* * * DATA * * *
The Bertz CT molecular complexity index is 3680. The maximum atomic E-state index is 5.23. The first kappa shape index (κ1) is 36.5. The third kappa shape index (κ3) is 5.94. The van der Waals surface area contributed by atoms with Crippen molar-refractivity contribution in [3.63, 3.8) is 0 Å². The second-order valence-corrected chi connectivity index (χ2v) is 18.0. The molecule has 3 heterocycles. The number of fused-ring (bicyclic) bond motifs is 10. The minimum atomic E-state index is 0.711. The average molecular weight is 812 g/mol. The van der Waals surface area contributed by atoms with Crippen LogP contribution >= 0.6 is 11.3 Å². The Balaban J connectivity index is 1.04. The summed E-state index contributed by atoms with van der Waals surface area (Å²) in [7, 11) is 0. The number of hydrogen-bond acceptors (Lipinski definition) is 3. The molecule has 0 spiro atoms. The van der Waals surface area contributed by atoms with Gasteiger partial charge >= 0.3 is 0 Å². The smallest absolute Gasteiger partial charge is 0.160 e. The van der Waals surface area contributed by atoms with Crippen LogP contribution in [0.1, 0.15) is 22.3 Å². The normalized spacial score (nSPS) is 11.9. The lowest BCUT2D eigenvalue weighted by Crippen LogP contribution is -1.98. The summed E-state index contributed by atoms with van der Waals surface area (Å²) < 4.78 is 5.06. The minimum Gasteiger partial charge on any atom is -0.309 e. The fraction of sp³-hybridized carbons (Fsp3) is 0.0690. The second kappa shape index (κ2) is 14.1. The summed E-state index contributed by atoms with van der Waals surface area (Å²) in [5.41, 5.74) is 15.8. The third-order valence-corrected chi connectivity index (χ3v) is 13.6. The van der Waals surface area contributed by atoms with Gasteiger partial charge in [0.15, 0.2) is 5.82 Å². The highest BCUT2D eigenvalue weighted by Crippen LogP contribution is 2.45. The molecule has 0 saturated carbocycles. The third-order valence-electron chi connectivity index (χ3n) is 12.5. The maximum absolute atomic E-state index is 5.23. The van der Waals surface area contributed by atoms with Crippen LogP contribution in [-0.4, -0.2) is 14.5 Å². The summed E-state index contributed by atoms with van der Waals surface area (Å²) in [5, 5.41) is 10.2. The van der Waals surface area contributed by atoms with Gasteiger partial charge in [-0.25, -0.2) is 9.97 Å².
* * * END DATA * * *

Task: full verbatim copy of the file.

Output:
The Bertz CT molecular complexity index is 3680. The maximum atomic E-state index is 5.23. The first kappa shape index (κ1) is 36.5. The third kappa shape index (κ3) is 5.94. The van der Waals surface area contributed by atoms with Crippen molar-refractivity contribution in [3.63, 3.8) is 0 Å². The second-order valence-corrected chi connectivity index (χ2v) is 18.0. The molecule has 3 heterocycles. The number of fused-ring (bicyclic) bond motifs is 10. The minimum atomic E-state index is 0.711. The average molecular weight is 812 g/mol. The van der Waals surface area contributed by atoms with Crippen LogP contribution >= 0.6 is 11.3 Å². The Balaban J connectivity index is 1.04. The summed E-state index contributed by atoms with van der Waals surface area (Å²) in [7, 11) is 0. The number of hydrogen-bond acceptors (Lipinski definition) is 3. The molecule has 0 spiro atoms. The van der Waals surface area contributed by atoms with Gasteiger partial charge >= 0.3 is 0 Å². The smallest absolute Gasteiger partial charge is 0.160 e. The van der Waals surface area contributed by atoms with Crippen LogP contribution in [0.1, 0.15) is 22.3 Å². The normalized spacial score (nSPS) is 11.9. The lowest BCUT2D eigenvalue weighted by Crippen LogP contribution is -1.98. The summed E-state index contributed by atoms with van der Waals surface area (Å²) < 4.78 is 5.06. The minimum Gasteiger partial charge on any atom is -0.309 e. The fraction of sp³-hybridized carbons (Fsp3) is 0.0690. The second kappa shape index (κ2) is 14.1. The summed E-state index contributed by atoms with van der Waals surface area (Å²) in [5.41, 5.74) is 15.8. The third-order valence-corrected chi connectivity index (χ3v) is 13.6. The van der Waals surface area contributed by atoms with Gasteiger partial charge in [0.15, 0.2) is 5.82 Å². The highest BCUT2D eigenvalue weighted by Crippen LogP contribution is 2.45. The molecule has 0 saturated carbocycles. The third-order valence-electron chi connectivity index (χ3n) is 12.5. The maximum absolute atomic E-state index is 5.23. The van der Waals surface area contributed by atoms with Crippen LogP contribution in [-0.4, -0.2) is 14.5 Å². The summed E-state index contributed by atoms with van der Waals surface area (Å²) in [5, 5.41) is 10.2. The van der Waals surface area contributed by atoms with Gasteiger partial charge in [-0.25, -0.2) is 9.97 Å².